(New York, USA and Beijing, China)— A groundbreaking national media campaign underway in China, featuring the harrowing testimony of a former smoker, is expected to reach more than 100 million TV viewers in the world’s largest cigarette market. “Tobacco Breaks Hearts: Every Cigarette Is Doing You and Your Family Harm” from the Chinese Association of Tobacco Control is the first national tobacco victim campaign to run on national televisions including China Central Television (CCTV), the country’s predominant state broadcaster.
Globally, testimonial campaigns like “Hearts” have proven extremely effective at communicating the health harms of smoking and prompting smokers to quit. The campaign is endorsed by the Chinese Center for Disease Control and Prevention (China CDC) and was developed with technical support from Vital Strategies.
“No country in the world has more to gain from tobacco control than China, which has 300 million smokers. Almost 2 million deaths each year are tobacco-related, including one out of every four male deaths,” said José Luis Castro, President and CEO of Vital Strategies. “We congratulate the Chinese Association of Tobacco Control and China CDC on the launch of this lifesaving campaign, and hope their effort emboldens other leaders to follow their example. Governments have the power to enact proven strategies to reduce the health, environmental and economic harms caused by tobacco use.”
“Tobacco Breaks Hearts” is being broadcast during prime time on all 13 channels of CCTV and promoted across social media with support from World Health Organization and others.
About the campaign
The campaign features the story of Li Xiang, a young husband and father of twins, who started smoking at 19. Li Xiang developed heart disease related to his tobacco use, and eventually suffered a massive heart attack. His life was saved by the prompt actions of a cardiovascular specialist, Hu Dayi, who delivers the campaign’s key message: “Tobacco Breaks Hearts: Every Cigarette Is Doing You and Your Family Harm.” The ad ends with a call to action encouraging smokers to “quit today” and call the National Quit Line. The ad was developed based on message testing to assess its effectiveness in changing knowledge, attitudes and practices.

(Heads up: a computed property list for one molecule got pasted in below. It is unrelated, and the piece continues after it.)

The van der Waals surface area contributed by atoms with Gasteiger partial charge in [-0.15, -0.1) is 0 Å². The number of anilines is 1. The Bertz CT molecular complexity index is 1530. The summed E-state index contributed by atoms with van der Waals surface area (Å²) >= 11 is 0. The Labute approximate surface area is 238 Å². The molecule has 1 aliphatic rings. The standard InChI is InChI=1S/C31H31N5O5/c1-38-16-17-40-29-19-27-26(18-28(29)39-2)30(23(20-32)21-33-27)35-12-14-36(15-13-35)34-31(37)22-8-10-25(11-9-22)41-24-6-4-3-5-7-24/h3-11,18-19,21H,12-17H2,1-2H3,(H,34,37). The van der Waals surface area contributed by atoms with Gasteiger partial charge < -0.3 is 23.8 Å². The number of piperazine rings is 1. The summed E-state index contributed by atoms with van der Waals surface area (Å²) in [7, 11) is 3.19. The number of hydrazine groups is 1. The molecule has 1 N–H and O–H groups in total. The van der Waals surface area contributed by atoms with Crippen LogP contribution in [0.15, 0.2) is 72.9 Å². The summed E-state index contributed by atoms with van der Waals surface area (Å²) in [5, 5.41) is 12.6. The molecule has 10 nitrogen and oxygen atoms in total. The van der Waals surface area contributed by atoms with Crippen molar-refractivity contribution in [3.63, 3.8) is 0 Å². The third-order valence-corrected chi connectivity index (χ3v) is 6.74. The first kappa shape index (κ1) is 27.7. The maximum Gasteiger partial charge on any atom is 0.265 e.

“Tobacco Breaks Hearts” has been broadcast at prime time on national television and all provincial- and city-level television stations, including more than 20 satellite TV channels across China. Broadcast began on Dec. 28, 2018 to commemorate the fifth anniversary of a state notice calling on leading officials to take a lead in smoke-free action. China CDC is also distributing the ad through its networks in all Chinese provinces, encouraging local CDC offices to implement the campaign at the subnational level.
In 2018, Vital Strategies also supported government partners to run 14 regional smoke-free campaigns in 12 cities across China.
About tobacco use in China
China is the world’s largest producer and consumer of tobacco and home an estimated 300 million smokers. According to “The Tobacco Atlas,” nearly 2 million people in China die each year from tobacco-related disease and the economic cost is estimated to be 57.9 billion U.S. dollars or 392,591 million yuan, also known as renminbi.
About Vital Strategies
Vital Strategies is a global health organization that believes every person should be protected by a strong public health system. Our programs reach into 73 countries and help prevent death and illness from noncommunicable diseases, reduce harm caused by environmental factors, and support cities as engines for public health. We consult with governments on issues including restricting junk food marketing to kids, promoting smoke-free laws, improving indoor and outdoor air quality, and strengthening road safety. These are protections that can add up to millions of lives saved. Our team combines evidence-based strategies with innovation to help develop and implement sound public health policies, manage programs efficiently, strengthen data systems, conduct research, and design strategic communication campaigns for policy and behavior change.
For more information about Vital Strategies’ work, please visit www.vitalstrategies.org or Twitter @VitalStrat.
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